Cookies and scented soap
By Johannes Adriaan Snyman
Hurrying past the duty-free shops on the airport, Amalia started to feel nauseous. The nausea actually started when she had to check in, but forcing herself to remain calm, she didn’t pay attention to the state of her body. She knew for a fact that her name couldn’t possibly have appeared on the police screens as a suspect, but still, her mind couldn’t help but to think of the “what ifs.” There was no turning back now. A brand new life will begin as soon as the plane takes off.
Her eyes glided over the expensive brand names in the aisle, but it all went unnoticed. Her attention was with Barry. The loving Barry. The Barry she once knew. The perfect husband Barry. The Barry everyone liked, and whom she loved with all her heart.
How is it possible that a person can become so controlling and so ridiculously jealous? Everyone has friends. Male and female friends. True, there were things that she couldn’t discuss with Barry, however hard she tried, but she realized his lack of understanding triumphed her efforts. She was so desperately hungry for conversations about the deeper meaning of life. About faith and relationship, creativity and the abundance of life itself. But he wouldn’t hear of it. He limited his means of verbal communication to rugby, braai and politics. The racial side of politics as he would get so worked up by the government’s incompetence.
It was inevitable that she would eventually find someone who shared her interests and her passion for spiritual and personal growth. It didn’t really matter if this someone was a male or female friend. What mattered was that she, Amália found a friend with whom she could share ideas and a part of her life that she greatly valued. She didn’t even spend a dedicated time with this guy. Their chats were limited to half an hour or an hour after church, never alone and always in the company of other church members. A church Barry attended once and refused to go ever again.
“They are living under the law,” he said. “They focus too much on the old testament,” he complained.
Amalia quickly glanced at her watch, then fixed her eyes on the numbers above each boarding gate. The nausea wouldn’t go away. Could they halt the plane while taxiing to the runway? Do the Russians have the power to arrest her in Moscow on behalf of the South African police? On what charges? She would be a suspect but of what? No, she didn’t think so. It’s always like that in the movies. Once that plane takes off, you are home free baby! But not yet, she must still get through the boarding gate. The gate where there are security officers. They have computers and phones and walkie-talkies and goodness knows what other means of communication.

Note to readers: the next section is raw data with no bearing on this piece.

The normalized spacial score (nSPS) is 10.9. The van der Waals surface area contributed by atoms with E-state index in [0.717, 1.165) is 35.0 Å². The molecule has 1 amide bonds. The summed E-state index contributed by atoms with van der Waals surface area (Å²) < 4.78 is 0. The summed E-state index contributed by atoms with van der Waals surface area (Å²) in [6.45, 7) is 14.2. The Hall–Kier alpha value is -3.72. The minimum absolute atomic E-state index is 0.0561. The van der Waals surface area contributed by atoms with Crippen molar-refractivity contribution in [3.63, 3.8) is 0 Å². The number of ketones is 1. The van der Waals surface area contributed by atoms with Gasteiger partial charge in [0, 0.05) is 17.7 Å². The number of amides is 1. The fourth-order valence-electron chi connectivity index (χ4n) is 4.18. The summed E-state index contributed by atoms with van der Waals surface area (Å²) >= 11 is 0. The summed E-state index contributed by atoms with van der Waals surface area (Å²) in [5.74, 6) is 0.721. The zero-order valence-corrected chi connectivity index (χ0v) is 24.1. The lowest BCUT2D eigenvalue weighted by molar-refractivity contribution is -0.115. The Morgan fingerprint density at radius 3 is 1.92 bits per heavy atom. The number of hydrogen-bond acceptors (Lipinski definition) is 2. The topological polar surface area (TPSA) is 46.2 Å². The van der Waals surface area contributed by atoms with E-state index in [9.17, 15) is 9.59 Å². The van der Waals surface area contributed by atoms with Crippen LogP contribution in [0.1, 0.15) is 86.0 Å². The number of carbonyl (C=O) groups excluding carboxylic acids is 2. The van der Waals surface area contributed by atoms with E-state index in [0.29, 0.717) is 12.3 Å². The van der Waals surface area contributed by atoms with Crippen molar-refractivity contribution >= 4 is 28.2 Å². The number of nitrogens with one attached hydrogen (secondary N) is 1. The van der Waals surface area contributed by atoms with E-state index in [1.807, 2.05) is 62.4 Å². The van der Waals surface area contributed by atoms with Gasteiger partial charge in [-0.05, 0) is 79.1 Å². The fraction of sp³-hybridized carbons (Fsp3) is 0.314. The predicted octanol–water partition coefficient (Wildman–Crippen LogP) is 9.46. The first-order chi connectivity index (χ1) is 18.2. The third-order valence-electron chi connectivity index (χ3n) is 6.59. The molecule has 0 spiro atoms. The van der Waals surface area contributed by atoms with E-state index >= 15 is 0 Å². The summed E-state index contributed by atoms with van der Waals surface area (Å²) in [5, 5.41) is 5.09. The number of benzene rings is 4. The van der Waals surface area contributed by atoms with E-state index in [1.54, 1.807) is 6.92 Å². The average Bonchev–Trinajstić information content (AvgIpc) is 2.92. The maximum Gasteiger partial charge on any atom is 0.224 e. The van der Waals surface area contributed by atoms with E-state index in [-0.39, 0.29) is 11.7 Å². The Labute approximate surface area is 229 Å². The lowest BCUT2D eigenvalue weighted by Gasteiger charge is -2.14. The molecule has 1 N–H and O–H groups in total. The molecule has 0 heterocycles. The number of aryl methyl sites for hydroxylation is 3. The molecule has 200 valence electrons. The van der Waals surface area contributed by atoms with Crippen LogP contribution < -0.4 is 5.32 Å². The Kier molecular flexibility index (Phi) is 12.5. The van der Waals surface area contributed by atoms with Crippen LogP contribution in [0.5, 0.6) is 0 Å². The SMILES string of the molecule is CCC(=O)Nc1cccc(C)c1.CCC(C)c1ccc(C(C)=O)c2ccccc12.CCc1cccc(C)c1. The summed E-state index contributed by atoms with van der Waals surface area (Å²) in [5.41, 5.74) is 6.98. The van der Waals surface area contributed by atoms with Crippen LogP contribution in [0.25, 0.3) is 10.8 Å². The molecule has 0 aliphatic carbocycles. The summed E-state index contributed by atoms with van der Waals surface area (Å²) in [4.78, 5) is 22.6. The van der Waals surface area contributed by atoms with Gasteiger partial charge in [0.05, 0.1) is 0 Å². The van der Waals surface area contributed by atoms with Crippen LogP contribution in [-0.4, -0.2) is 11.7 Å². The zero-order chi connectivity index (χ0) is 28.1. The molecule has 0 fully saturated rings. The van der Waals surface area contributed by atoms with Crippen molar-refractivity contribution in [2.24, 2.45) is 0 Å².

Amalia thought of praying but quickly realized that it wouldn’t help a bit. Not after what she had done. She’ll ask for forgiveness. But now is not the time. She read somewhere in the scriptures that there is a time for everything and now was the time to get on a plane with as few incidents as possible.
Alongside the rugby, braai and politics, Barry developed a new line of thinking. A married woman, apart from work related issues, ought not to have any social conversations with other men, regardless of their relationship status. Naturally, this new line of thinking quickly escalated to more than a few intense arguments. She then, good wife as she is, sacrificed the conversations with her dear friend at church, but Barry thought he needed to make a point and posted the whole affair as a question on Facebook.
It came as no surprise that a few of Barry’s friends, through a long line of comments, fully agreed with him. Those Facebook friends, who didn’t agree, conveniently neglected to publically give
their opinion. He wanted to make a point and so he did. He was right. She read it all. One notification after another, as he thought it only right to tag her in the question he posted. Until one man, wherever he came from, sarcastically commented that if Barry felt that way, he might consider locking his wife up in the house, buying her a leash and taking her for walks every afternoon.
That comment did not sit well with Barry, and he eventually took it out on her. He restricted her movements in every possible way. He monitored her every move. It became an obsession with him, so much so that she was the one who ended up seeing the psychiatrist. “Bipolar,” he said, but she knew better. She knew where the depression came from. She took the pills nevertheless.
Until about two weeks ago. It was nothing serious, she just neglected to renew her prescription. The effect however was more serious. It was dark. She didn’t know how to get rid of the awful feeling in her head. She wanted to run away from herself. He came barging into the kitchen with his ranting over where she was the previous day. She didn’t think, but at the same time she knew exactly what she was doing. She took the biggest steak knife, turned around and forced it into his neck. Not once, not twice, but repeatedly.
It was messy.
The two ladies and security guard at the boarding gate were professional and friendly. Pre-flight procedures took a while but no longer than usual. The airplane started moving toward the runway with the airhostesses performing their safety demonstrations. The armrests underneath Amalia’s arms vibrated a little as the flying capsule lifted itself into the air.
A new life just started with newfound freedom.
Maybe Barry was right after all. Maybe married woman shouldn’t speak to other men. Men were not as creative as woman when it came to making cookies from the drained blood, and bars of scented soap from the remaining parts of a corpse.